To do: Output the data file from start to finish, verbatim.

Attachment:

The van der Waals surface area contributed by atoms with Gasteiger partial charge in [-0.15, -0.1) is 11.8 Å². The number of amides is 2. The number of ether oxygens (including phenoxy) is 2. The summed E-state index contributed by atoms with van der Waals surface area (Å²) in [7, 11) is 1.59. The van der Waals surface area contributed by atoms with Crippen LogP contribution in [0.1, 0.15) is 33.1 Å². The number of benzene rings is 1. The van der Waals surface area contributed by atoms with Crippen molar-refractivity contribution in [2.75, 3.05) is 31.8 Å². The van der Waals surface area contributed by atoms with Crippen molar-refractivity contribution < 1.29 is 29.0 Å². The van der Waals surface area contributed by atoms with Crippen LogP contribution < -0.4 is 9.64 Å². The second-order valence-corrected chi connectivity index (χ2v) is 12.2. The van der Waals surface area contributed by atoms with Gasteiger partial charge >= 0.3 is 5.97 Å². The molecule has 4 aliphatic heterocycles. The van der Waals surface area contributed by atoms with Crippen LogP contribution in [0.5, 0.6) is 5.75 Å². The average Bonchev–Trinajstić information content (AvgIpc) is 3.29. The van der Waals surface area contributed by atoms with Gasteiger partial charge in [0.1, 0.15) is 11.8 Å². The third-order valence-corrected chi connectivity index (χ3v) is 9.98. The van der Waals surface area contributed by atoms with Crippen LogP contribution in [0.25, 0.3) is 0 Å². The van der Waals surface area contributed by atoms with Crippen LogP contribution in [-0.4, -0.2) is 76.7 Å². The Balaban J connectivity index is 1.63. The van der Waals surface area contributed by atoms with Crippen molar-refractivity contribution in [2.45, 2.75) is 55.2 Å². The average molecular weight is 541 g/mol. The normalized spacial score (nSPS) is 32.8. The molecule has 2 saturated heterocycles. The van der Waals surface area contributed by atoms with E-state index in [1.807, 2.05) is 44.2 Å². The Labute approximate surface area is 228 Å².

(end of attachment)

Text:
The van der Waals surface area contributed by atoms with Gasteiger partial charge in [-0.15, -0.1) is 11.8 Å². The number of amides is 2. The number of ether oxygens (including phenoxy) is 2. The summed E-state index contributed by atoms with van der Waals surface area (Å²) in [7, 11) is 1.59. The van der Waals surface area contributed by atoms with Crippen LogP contribution in [0.1, 0.15) is 33.1 Å². The number of benzene rings is 1. The van der Waals surface area contributed by atoms with Crippen molar-refractivity contribution in [2.75, 3.05) is 31.8 Å². The van der Waals surface area contributed by atoms with Crippen molar-refractivity contribution < 1.29 is 29.0 Å². The van der Waals surface area contributed by atoms with Crippen LogP contribution < -0.4 is 9.64 Å². The second-order valence-corrected chi connectivity index (χ2v) is 12.2. The van der Waals surface area contributed by atoms with Gasteiger partial charge >= 0.3 is 5.97 Å². The molecule has 4 aliphatic heterocycles. The van der Waals surface area contributed by atoms with Crippen LogP contribution in [0.5, 0.6) is 5.75 Å². The average Bonchev–Trinajstić information content (AvgIpc) is 3.29. The van der Waals surface area contributed by atoms with Gasteiger partial charge in [0.1, 0.15) is 11.8 Å². The third-order valence-corrected chi connectivity index (χ3v) is 9.98. The van der Waals surface area contributed by atoms with Crippen LogP contribution in [0.25, 0.3) is 0 Å². The van der Waals surface area contributed by atoms with Crippen LogP contribution in [-0.4, -0.2) is 76.7 Å². The Balaban J connectivity index is 1.63. The van der Waals surface area contributed by atoms with Crippen molar-refractivity contribution in [2.45, 2.75) is 55.2 Å². The average molecular weight is 541 g/mol. The normalized spacial score (nSPS) is 32.8. The molecule has 2 saturated heterocycles. The van der Waals surface area contributed by atoms with E-state index in [1.807, 2.05) is 44.2 Å². The Labute approximate surface area is 228 Å².